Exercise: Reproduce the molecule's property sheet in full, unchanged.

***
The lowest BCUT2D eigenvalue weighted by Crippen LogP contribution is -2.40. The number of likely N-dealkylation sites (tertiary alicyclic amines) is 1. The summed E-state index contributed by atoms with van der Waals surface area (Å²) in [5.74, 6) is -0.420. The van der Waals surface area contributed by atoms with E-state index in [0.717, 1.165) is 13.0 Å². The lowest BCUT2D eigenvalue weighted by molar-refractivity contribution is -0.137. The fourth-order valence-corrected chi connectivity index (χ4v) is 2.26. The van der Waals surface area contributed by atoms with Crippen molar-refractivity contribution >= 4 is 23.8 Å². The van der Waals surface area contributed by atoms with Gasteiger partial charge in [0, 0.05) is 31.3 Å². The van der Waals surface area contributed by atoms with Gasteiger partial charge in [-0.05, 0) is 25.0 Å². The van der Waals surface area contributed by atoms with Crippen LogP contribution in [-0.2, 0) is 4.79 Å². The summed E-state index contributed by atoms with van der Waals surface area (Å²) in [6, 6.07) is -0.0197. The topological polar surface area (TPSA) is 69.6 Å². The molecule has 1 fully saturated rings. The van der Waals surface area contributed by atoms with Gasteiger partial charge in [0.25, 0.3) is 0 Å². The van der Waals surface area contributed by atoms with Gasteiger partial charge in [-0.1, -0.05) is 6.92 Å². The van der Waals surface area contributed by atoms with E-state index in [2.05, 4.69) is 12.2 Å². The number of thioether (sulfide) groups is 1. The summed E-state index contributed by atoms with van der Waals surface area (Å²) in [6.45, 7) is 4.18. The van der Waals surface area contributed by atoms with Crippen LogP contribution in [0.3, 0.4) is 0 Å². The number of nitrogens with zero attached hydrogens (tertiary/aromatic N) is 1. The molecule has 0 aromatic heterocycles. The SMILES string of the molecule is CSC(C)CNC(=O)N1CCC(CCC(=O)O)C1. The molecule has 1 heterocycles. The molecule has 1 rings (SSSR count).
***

The lowest BCUT2D eigenvalue weighted by Crippen LogP contribution is -2.40. The number of likely N-dealkylation sites (tertiary alicyclic amines) is 1. The summed E-state index contributed by atoms with van der Waals surface area (Å²) in [5.74, 6) is -0.420. The van der Waals surface area contributed by atoms with E-state index in [0.717, 1.165) is 13.0 Å². The lowest BCUT2D eigenvalue weighted by molar-refractivity contribution is -0.137. The fourth-order valence-corrected chi connectivity index (χ4v) is 2.26. The van der Waals surface area contributed by atoms with Crippen molar-refractivity contribution >= 4 is 23.8 Å². The van der Waals surface area contributed by atoms with Gasteiger partial charge in [0, 0.05) is 31.3 Å². The van der Waals surface area contributed by atoms with Gasteiger partial charge in [-0.05, 0) is 25.0 Å². The van der Waals surface area contributed by atoms with Crippen LogP contribution in [-0.2, 0) is 4.79 Å². The summed E-state index contributed by atoms with van der Waals surface area (Å²) in [6, 6.07) is -0.0197. The topological polar surface area (TPSA) is 69.6 Å². The molecule has 1 fully saturated rings. The van der Waals surface area contributed by atoms with Gasteiger partial charge in [0.25, 0.3) is 0 Å². The van der Waals surface area contributed by atoms with Gasteiger partial charge in [-0.1, -0.05) is 6.92 Å². The van der Waals surface area contributed by atoms with E-state index in [2.05, 4.69) is 12.2 Å². The number of thioether (sulfide) groups is 1. The summed E-state index contributed by atoms with van der Waals surface area (Å²) in [6.45, 7) is 4.18. The van der Waals surface area contributed by atoms with Crippen LogP contribution in [0.3, 0.4) is 0 Å². The number of nitrogens with zero attached hydrogens (tertiary/aromatic N) is 1. The molecule has 0 aromatic heterocycles. The SMILES string of the molecule is CSC(C)CNC(=O)N1CCC(CCC(=O)O)C1. The molecule has 1 heterocycles. The molecule has 1 rings (SSSR count).